Something like a BC856B or BC857B would probably be fine here.

SATOLEX 23rd Feb 2021 8:22 pm

Re: Spectrum Analyser TR4172
Thanks, I have ordered the BC857B and in the meantime I will try to remove the blob. Actually I do not understand why they have used the blob unless it is a bare die bonded on the board. We will see whatís inside. Question, do you want to share your model of the 2SC5010 with me than I can do some simulations myself in combination with the BC857B. You can send me a private mail if you want to.
Regards, Lex

G0HZU_JMR 23rd Feb 2021 9:23 pm

Re: Spectrum Analyser TR4172
1 Attachment(s)
Sadly, the 2SC5010 model (along with many others) is embedded into a huge common non-linear library file within Genesys so it can't easily be understood or extracted.

I'm not sure how accurate the model is. I can't remember if I removed the SMD caps and measured them or if I reverse engineered what they should be by using the simulator but I got the results below.

Gain 9.9dB at 2.05GHz
Noise Figure 1.9dB at 2.05GHz
OIP3 +23dBm at 2.05GHz

SATOLEX 24th Feb 2021 5:12 pm

Re: Spectrum Analyser TR4172
I did a simulation myself with the BC857B and some NPN and I concluded that it must be the B-C transition. This also explains the low VTP2 of 7.3 V which I have measured. I will keep you informed.

Regards, Lex

Matt kd4pbs 2nd Mar 2021 8:01 pm

Re: Spectrum Analyser TR4172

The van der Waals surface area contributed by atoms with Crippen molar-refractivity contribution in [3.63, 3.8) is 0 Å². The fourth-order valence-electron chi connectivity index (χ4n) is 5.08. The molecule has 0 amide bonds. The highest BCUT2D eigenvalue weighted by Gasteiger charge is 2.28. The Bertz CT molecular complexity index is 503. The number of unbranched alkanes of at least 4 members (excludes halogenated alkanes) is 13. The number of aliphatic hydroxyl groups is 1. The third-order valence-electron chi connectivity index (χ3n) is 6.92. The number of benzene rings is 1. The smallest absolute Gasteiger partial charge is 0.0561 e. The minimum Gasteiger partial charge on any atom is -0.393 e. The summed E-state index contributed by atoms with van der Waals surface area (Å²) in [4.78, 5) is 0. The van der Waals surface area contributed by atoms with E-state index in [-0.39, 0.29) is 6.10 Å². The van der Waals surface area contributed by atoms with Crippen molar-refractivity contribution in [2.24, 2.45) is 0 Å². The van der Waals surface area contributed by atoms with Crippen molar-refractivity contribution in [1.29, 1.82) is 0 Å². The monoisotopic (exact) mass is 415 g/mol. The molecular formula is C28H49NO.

First post, so please bear with me if I write something ignorant... :)

It is apparently TR4172 ailment season. I acquired a TakedaRiken branded TR4172 a few years back for a song at a local hamfest (anyone remember those? [dang covid-19!]). I think it was $150US plus the herniated disc it took to carry both units to the car. I fully expected it to not work well, and indeed it was about 20dB deaf on input 1 and 14dB on input 2. Enough deafness that it would not pass the auto calibration routine. Still, it worked good enough for the light duty work I needed, and was still rather linear across it's operating range. Fast forward to this week, and while checking the stability of the timebase, leaving the SpecAn on overnight, I notice that the signal I had fed into it was around 20 dB less than it was the day before. Hmm... not fun! After muddling through the test flowcharts I finally decided to simply check the 1st mixer, remembering that more often than not, this is where deafness occurs. Sure enough, I discovered what G0HZU had found; lots of corrosion inside the mixer. In fact, the diode ring has pretty much crumbled apart without much chance of reviving it. The leads have basically eroded to nothing and it appears that even the package has deteriorated. Now I am stuck to find a replacement mixer or diode, and I should probably also open the IF interface to look for issues, and/or also lend a hand if anyone needs any info or measurements.
I want to give a huge thanks to everyone on this thread - I've learned something from it, and at least have a part number to investigate for the ring mixer.
On that note, has anyone ever considered or done a replacement swap with a more commonly available mixer? Would it be advisable?

Matt kd4pbs 3rd Mar 2021 3:47 pm

Re: Spectrum Analyser TR4172
5 Attachment(s)
And the obligatory thousand words each...